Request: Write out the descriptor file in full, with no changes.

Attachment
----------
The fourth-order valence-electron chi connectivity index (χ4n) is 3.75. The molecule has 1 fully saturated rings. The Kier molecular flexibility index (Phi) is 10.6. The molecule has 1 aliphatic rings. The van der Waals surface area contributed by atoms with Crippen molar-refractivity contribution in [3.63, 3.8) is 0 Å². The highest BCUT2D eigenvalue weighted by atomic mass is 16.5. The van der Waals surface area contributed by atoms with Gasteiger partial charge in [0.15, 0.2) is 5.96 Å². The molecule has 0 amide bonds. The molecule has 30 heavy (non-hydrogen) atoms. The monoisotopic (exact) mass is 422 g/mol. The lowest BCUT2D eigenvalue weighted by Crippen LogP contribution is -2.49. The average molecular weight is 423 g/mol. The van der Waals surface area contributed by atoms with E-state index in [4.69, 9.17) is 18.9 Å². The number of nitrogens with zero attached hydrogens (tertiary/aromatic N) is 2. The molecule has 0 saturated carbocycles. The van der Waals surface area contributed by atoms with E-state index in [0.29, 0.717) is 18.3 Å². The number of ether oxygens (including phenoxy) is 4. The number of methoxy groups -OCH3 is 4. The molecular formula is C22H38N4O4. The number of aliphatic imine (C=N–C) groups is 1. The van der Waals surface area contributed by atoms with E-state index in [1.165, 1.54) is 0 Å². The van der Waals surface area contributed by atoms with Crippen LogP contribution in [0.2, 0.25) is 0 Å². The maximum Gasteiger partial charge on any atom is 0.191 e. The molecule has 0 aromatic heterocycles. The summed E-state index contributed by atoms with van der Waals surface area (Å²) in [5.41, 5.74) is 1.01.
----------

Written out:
The fourth-order valence-electron chi connectivity index (χ4n) is 3.75. The molecule has 1 fully saturated rings. The Kier molecular flexibility index (Phi) is 10.6. The molecule has 1 aliphatic rings. The van der Waals surface area contributed by atoms with Crippen molar-refractivity contribution in [3.63, 3.8) is 0 Å². The highest BCUT2D eigenvalue weighted by atomic mass is 16.5. The van der Waals surface area contributed by atoms with Gasteiger partial charge in [0.15, 0.2) is 5.96 Å². The molecule has 0 amide bonds. The molecule has 30 heavy (non-hydrogen) atoms. The monoisotopic (exact) mass is 422 g/mol. The lowest BCUT2D eigenvalue weighted by Crippen LogP contribution is -2.49. The average molecular weight is 423 g/mol. The van der Waals surface area contributed by atoms with E-state index in [4.69, 9.17) is 18.9 Å². The number of nitrogens with zero attached hydrogens (tertiary/aromatic N) is 2. The molecule has 0 saturated carbocycles. The van der Waals surface area contributed by atoms with E-state index in [0.29, 0.717) is 18.3 Å². The number of ether oxygens (including phenoxy) is 4. The number of methoxy groups -OCH3 is 4. The molecular formula is C22H38N4O4. The number of aliphatic imine (C=N–C) groups is 1. The van der Waals surface area contributed by atoms with E-state index in [1.165, 1.54) is 0 Å². The van der Waals surface area contributed by atoms with Crippen LogP contribution in [0.2, 0.25) is 0 Å². The maximum Gasteiger partial charge on any atom is 0.191 e. The molecule has 0 aromatic heterocycles. The summed E-state index contributed by atoms with van der Waals surface area (Å²) in [5.41, 5.74) is 1.01.